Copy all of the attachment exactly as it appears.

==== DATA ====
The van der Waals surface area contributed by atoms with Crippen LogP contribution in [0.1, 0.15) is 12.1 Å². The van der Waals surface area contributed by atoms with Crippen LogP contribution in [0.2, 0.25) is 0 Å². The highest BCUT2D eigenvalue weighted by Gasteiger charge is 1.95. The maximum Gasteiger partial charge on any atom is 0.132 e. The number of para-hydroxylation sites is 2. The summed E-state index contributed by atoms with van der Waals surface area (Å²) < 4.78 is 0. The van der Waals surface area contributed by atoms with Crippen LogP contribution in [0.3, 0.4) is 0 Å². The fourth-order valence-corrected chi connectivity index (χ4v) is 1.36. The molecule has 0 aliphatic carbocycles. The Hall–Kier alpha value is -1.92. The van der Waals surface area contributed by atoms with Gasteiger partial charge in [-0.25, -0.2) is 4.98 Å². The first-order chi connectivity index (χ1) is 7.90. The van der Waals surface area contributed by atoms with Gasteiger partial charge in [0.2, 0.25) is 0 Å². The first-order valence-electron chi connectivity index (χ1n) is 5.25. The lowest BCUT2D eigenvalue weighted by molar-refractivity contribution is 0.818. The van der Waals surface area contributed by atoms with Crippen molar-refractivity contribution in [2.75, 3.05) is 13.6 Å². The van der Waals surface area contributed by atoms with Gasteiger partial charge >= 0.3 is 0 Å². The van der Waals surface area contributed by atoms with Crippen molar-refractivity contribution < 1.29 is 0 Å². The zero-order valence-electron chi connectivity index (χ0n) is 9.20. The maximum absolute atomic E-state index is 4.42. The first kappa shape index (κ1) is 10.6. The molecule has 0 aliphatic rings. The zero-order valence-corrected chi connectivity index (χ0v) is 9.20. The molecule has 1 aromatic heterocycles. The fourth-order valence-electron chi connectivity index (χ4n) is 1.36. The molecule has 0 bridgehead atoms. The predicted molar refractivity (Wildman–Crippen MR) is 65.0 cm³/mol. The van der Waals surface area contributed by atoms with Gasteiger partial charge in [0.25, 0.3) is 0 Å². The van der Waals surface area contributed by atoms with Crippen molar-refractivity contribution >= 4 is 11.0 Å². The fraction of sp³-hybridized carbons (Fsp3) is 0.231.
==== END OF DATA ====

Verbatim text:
The van der Waals surface area contributed by atoms with Crippen LogP contribution in [0.1, 0.15) is 12.1 Å². The van der Waals surface area contributed by atoms with Crippen LogP contribution in [0.2, 0.25) is 0 Å². The highest BCUT2D eigenvalue weighted by Gasteiger charge is 1.95. The maximum Gasteiger partial charge on any atom is 0.132 e. The number of para-hydroxylation sites is 2. The summed E-state index contributed by atoms with van der Waals surface area (Å²) < 4.78 is 0. The van der Waals surface area contributed by atoms with Crippen LogP contribution in [0.3, 0.4) is 0 Å². The fourth-order valence-corrected chi connectivity index (χ4v) is 1.36. The molecule has 0 aliphatic carbocycles. The Hall–Kier alpha value is -1.92. The van der Waals surface area contributed by atoms with Gasteiger partial charge in [-0.25, -0.2) is 4.98 Å². The first-order chi connectivity index (χ1) is 7.90. The van der Waals surface area contributed by atoms with Gasteiger partial charge in [0.2, 0.25) is 0 Å². The first-order valence-electron chi connectivity index (χ1n) is 5.25. The lowest BCUT2D eigenvalue weighted by molar-refractivity contribution is 0.818. The van der Waals surface area contributed by atoms with Crippen molar-refractivity contribution in [2.75, 3.05) is 13.6 Å². The van der Waals surface area contributed by atoms with Gasteiger partial charge >= 0.3 is 0 Å². The van der Waals surface area contributed by atoms with Crippen molar-refractivity contribution < 1.29 is 0 Å². The zero-order valence-electron chi connectivity index (χ0n) is 9.20. The maximum absolute atomic E-state index is 4.42. The first kappa shape index (κ1) is 10.6. The molecule has 0 aliphatic rings. The zero-order valence-corrected chi connectivity index (χ0v) is 9.20. The molecule has 1 aromatic heterocycles. The fourth-order valence-electron chi connectivity index (χ4n) is 1.36. The molecule has 0 bridgehead atoms. The predicted molar refractivity (Wildman–Crippen MR) is 65.0 cm³/mol. The van der Waals surface area contributed by atoms with Gasteiger partial charge in [0.25, 0.3) is 0 Å². The van der Waals surface area contributed by atoms with Crippen molar-refractivity contribution >= 4 is 11.0 Å². The fraction of sp³-hybridized carbons (Fsp3) is 0.231.